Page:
How to paint watercolour landscapes with depth. Online Zoom course.
Upcoming Zoom course!
How do you paint beautiful, vibrant, watercolour landscapes with a wonderful sense of depth? When you paint a landscape with depth you draw a viewer right into your scene. You can tell a great story, create a painting with drama or peace and calm.
Painting with depth informs every single one of my paintings. It doesn't matter what I paint - landscapes, abstracts, still lifes, animals - I'm always thinking about depth.
Join me the first weekend of November, in this new online mini-course, where I'll explain the theory of aerial perspective and we'll put it into practise painting 2 vibrant watercolours.
2 lessons, online mini-course
In the first lesson we'll cover the theory of aerial perspective and paint a simple landscape putting the rules into practise. The next day we'll paint a more complex scene.
Classes are small and limited to 20 students only. This allows for ample time to ask questions and to get feedback on your work. Recordings are available after each class
Class dates … Saturday 4 and Sunday 5 November 2023, 4pm CET (Madrid)
Painting boats, their reflections and their beautiful surrounding is one of the most romantic themes for watercolourists and a very popular subject. Boat paintings in all media have a very long history, and they conjure up feelings of adventure, travel, hard work and discovery of new places.
Sketching them on location is just magical, because for sure you’re going to be in an interesting place - either somewhere surrounded by water, nature, birds and wonderful light, or in a harbour full of the bustle of boating people and fisher-folk.
While I was painting boats the other day, and taking step-by-step photos to make a tutorial for you, I was thinking a bit about how tricky it is to paint boats on location and some advice I would give to people who hadn’t done it before. So here are a few tips for you, if you plan on heading out.
If It’s your first time out, go at low tide and sketch the boats that have beached, or visit a harbour where the boats are tightly moored. Floating boats move a lot and the tide can move surprisingly fast when you’re quietly sketching and not at all aware of the time. Beached boats, and those tightly moored, will be a good first step to become familiar with drawing boats in general
Talking of the tides, it’s good to look at a tide table and know whether the tide is going in or out. Then before you set up, spot the tideline and make sure you’re not going to suddenly swamped by an incoming wave when you’re in your painting zone and looking the other way. It’s happened to me, more than once - but then maybe I’m a slow learner ;-)
Once you’ve got a number of lovely beached and tightly moored boats to sketch, then sketch them a lot. Really study how boats are shaped, what the shape of a hull looks like from the side, front, back and when seen from different heights. Then study the shape of the inside from all angles too. This kind of study is invaluable! You’ll really need to know the general form of boats before you start sketching them when they’re floating and moving.
So now you’re ready to head out at high tide. Yay! This is so much fun, because now you’ll have reflections too. You know how boats are shaped, so you can play a memory game - watch a boat you want to sketch for a long time and pick how you want to place it on your page, then draw it’s position from memory. This kind of observation and drawing from memory skill is wonderful to have and will transfer so well to drawing other subjects as well.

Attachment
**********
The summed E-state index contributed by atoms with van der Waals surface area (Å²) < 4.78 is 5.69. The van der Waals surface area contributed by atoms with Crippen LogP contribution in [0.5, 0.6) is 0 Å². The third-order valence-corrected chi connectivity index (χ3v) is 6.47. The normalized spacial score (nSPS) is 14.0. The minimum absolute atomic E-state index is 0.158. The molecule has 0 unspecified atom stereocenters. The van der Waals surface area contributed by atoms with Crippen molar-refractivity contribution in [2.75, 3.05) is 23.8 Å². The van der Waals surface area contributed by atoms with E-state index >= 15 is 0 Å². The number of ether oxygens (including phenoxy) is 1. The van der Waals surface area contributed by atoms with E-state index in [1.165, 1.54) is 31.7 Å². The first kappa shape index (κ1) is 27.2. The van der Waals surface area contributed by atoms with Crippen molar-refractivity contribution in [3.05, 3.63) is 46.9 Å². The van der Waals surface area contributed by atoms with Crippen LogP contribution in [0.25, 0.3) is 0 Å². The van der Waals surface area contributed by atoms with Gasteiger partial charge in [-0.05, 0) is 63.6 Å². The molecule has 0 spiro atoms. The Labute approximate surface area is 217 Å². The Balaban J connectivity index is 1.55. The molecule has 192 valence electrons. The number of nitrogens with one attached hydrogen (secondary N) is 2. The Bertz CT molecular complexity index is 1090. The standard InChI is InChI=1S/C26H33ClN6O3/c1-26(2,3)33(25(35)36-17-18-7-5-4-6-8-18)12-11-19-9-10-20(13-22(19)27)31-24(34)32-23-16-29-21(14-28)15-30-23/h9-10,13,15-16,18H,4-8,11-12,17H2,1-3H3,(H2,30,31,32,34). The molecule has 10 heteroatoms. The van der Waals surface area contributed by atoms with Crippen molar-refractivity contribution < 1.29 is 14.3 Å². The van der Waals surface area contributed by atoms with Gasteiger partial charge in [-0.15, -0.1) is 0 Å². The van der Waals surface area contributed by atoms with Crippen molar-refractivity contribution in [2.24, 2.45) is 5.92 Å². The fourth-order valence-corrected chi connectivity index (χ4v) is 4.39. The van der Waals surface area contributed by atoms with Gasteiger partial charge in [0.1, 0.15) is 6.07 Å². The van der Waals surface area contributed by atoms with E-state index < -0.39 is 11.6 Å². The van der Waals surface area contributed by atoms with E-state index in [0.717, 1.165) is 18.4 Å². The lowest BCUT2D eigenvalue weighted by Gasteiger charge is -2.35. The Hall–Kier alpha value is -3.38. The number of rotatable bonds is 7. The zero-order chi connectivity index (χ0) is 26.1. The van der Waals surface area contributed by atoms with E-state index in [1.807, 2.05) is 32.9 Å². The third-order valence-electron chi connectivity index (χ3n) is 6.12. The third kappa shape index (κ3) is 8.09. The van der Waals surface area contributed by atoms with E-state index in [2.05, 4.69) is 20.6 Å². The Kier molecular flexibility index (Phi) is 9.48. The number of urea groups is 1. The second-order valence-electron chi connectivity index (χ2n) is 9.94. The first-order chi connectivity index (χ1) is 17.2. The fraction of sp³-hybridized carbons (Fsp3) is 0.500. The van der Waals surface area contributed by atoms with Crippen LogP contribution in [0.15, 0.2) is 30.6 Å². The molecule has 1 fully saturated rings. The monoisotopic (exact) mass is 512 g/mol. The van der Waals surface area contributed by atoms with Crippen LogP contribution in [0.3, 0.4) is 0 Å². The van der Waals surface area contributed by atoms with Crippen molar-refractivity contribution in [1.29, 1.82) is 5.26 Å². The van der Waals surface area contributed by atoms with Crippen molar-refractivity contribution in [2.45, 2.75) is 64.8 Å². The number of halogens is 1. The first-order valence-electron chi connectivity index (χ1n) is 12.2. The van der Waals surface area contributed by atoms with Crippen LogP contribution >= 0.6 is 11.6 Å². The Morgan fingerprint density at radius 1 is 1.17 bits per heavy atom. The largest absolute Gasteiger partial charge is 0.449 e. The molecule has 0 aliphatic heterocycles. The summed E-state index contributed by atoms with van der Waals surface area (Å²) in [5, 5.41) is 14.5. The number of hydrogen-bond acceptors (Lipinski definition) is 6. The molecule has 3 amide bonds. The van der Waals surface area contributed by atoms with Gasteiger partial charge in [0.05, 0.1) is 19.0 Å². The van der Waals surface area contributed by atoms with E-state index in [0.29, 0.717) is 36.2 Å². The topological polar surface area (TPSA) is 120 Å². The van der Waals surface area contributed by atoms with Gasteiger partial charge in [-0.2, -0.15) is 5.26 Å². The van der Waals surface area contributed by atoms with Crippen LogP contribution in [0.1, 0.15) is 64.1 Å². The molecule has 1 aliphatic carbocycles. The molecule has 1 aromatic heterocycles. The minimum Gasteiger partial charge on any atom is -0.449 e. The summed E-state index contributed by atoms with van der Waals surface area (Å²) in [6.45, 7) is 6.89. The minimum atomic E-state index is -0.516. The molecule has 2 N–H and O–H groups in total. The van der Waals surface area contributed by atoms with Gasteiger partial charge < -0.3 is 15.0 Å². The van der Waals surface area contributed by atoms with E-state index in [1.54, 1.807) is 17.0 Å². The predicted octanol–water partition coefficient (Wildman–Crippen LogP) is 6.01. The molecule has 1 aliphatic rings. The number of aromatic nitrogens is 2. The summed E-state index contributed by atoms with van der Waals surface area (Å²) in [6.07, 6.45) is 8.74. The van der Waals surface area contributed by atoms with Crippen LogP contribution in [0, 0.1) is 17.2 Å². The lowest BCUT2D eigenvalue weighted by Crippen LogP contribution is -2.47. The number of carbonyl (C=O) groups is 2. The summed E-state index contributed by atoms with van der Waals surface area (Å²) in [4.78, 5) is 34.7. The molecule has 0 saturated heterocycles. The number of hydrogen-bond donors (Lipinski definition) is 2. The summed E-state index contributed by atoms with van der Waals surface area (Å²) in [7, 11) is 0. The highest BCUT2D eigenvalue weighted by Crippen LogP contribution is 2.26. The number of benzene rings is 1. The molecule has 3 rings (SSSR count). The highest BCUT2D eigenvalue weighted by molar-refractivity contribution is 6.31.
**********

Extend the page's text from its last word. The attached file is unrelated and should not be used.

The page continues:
Talking of reflections. These are going to very affected by the weather and the wind. So a good study of them is essential too. Remember that the reflection is usually a darker value than what it is reflecting, so I find it handy to paint the water first right over the reflection area, then add the reflection later, so that the reflection has a darkish undertone.
Also on reflections. You’ll see this in the full lessons on painting boats that I’ve already shared, but I find it easiest to paint the hull of the boat at the same time as it’s reflection, letting the two merge into each other. This means I get the colour essentially the same, and I avoid a hard line or even a white gap between the boat and its reflection. This gap can make the boat look like it’s above the water, when in fact it goes right into the water.
And talking of water. Look really carefully at the colours in the water - it’s a reflection of the sky (so it is affected by the weather), and all of the surroundings, so normally isn’t just blue.
Final little tips. Just the usual - sunhat, sunnies (I normally don’t recommend painting with sunnies on, because of how it affects your colour choices, but light reflecting off water can be bad for your eyes, so in this case I’d keep mine on), insect repellant (mozzies at estuaries! Yikes!), and a camera for taking lots and lots of reference photos.
Final, final tips - don’t forget about the boat painting tutorials I have already done, they’re the perfect place to start before you head out.
For the last few years it's been a tradition for us to travel to the north coast of Spain for a little seaside holiday in September. Like migrating birds, we seem to be drawn (excuse the pun!) to the same little haunts each year - our favourite beaches, cliffs and estuaries.
Part of the tradition is for me to visit my favourite boats. It's a bit like visiting old friends - there they are, just where I saw them last. Some are a little more worse for the wear, some have a new coat of paint, but rarely is one gone or there is a new one.
What does change each time you visit boats, is the tide and the weather. So I'll happily keep painting these boats over and over again, because each time there's something a bit different.
Here are 2 old friends of mine I've sketched many times before, and now you can paint along too.